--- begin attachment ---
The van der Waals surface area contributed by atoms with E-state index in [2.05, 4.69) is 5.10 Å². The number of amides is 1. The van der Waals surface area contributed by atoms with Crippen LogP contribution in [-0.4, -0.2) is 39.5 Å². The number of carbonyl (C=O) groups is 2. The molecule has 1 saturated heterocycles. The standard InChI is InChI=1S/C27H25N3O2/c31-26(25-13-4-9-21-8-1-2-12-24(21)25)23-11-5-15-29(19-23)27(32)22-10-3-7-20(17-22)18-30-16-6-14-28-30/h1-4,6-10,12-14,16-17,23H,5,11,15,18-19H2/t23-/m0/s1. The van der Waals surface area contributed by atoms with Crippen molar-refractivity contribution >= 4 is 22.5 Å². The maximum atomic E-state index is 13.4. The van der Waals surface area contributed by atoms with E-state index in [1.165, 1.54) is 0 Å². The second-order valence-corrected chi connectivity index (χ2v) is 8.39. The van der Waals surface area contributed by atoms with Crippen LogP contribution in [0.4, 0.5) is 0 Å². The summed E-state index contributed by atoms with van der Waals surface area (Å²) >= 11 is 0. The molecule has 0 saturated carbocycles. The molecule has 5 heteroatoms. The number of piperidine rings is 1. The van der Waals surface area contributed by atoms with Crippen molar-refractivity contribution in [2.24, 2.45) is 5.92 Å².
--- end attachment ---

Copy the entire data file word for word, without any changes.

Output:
The van der Waals surface area contributed by atoms with E-state index in [2.05, 4.69) is 5.10 Å². The number of amides is 1. The van der Waals surface area contributed by atoms with Crippen LogP contribution in [-0.4, -0.2) is 39.5 Å². The number of carbonyl (C=O) groups is 2. The molecule has 1 saturated heterocycles. The standard InChI is InChI=1S/C27H25N3O2/c31-26(25-13-4-9-21-8-1-2-12-24(21)25)23-11-5-15-29(19-23)27(32)22-10-3-7-20(17-22)18-30-16-6-14-28-30/h1-4,6-10,12-14,16-17,23H,5,11,15,18-19H2/t23-/m0/s1. The van der Waals surface area contributed by atoms with Crippen molar-refractivity contribution >= 4 is 22.5 Å². The maximum atomic E-state index is 13.4. The van der Waals surface area contributed by atoms with E-state index in [1.165, 1.54) is 0 Å². The second-order valence-corrected chi connectivity index (χ2v) is 8.39. The van der Waals surface area contributed by atoms with Crippen LogP contribution in [0.4, 0.5) is 0 Å². The summed E-state index contributed by atoms with van der Waals surface area (Å²) >= 11 is 0. The molecule has 0 saturated carbocycles. The molecule has 5 heteroatoms. The number of piperidine rings is 1. The van der Waals surface area contributed by atoms with Crippen molar-refractivity contribution in [2.24, 2.45) is 5.92 Å².